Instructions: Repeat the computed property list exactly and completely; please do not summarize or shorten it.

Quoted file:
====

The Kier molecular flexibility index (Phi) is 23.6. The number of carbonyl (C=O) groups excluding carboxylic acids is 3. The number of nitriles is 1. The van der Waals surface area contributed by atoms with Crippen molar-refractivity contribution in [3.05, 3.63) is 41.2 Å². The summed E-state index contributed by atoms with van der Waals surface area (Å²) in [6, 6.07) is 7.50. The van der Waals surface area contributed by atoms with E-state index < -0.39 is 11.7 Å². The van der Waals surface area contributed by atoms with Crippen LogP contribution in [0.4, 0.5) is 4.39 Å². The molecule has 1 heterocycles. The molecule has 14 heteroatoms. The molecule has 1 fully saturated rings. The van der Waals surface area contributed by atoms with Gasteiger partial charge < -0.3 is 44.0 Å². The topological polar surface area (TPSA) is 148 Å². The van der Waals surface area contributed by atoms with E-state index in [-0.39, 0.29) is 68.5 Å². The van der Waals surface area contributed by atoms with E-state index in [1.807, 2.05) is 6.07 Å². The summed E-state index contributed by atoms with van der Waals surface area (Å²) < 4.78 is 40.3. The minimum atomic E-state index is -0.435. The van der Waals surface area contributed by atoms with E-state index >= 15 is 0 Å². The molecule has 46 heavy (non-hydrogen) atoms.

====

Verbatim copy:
The Kier molecular flexibility index (Phi) is 23.6. The number of carbonyl (C=O) groups excluding carboxylic acids is 3. The number of nitriles is 1. The van der Waals surface area contributed by atoms with Crippen molar-refractivity contribution in [3.05, 3.63) is 41.2 Å². The summed E-state index contributed by atoms with van der Waals surface area (Å²) in [6, 6.07) is 7.50. The van der Waals surface area contributed by atoms with E-state index < -0.39 is 11.7 Å². The van der Waals surface area contributed by atoms with Crippen LogP contribution in [0.4, 0.5) is 4.39 Å². The molecule has 1 heterocycles. The molecule has 14 heteroatoms. The molecule has 1 fully saturated rings. The van der Waals surface area contributed by atoms with Gasteiger partial charge < -0.3 is 44.0 Å². The topological polar surface area (TPSA) is 148 Å². The van der Waals surface area contributed by atoms with E-state index in [-0.39, 0.29) is 68.5 Å². The van der Waals surface area contributed by atoms with E-state index in [1.807, 2.05) is 6.07 Å². The summed E-state index contributed by atoms with van der Waals surface area (Å²) < 4.78 is 40.3. The minimum atomic E-state index is -0.435. The van der Waals surface area contributed by atoms with E-state index >= 15 is 0 Å². The molecule has 46 heavy (non-hydrogen) atoms.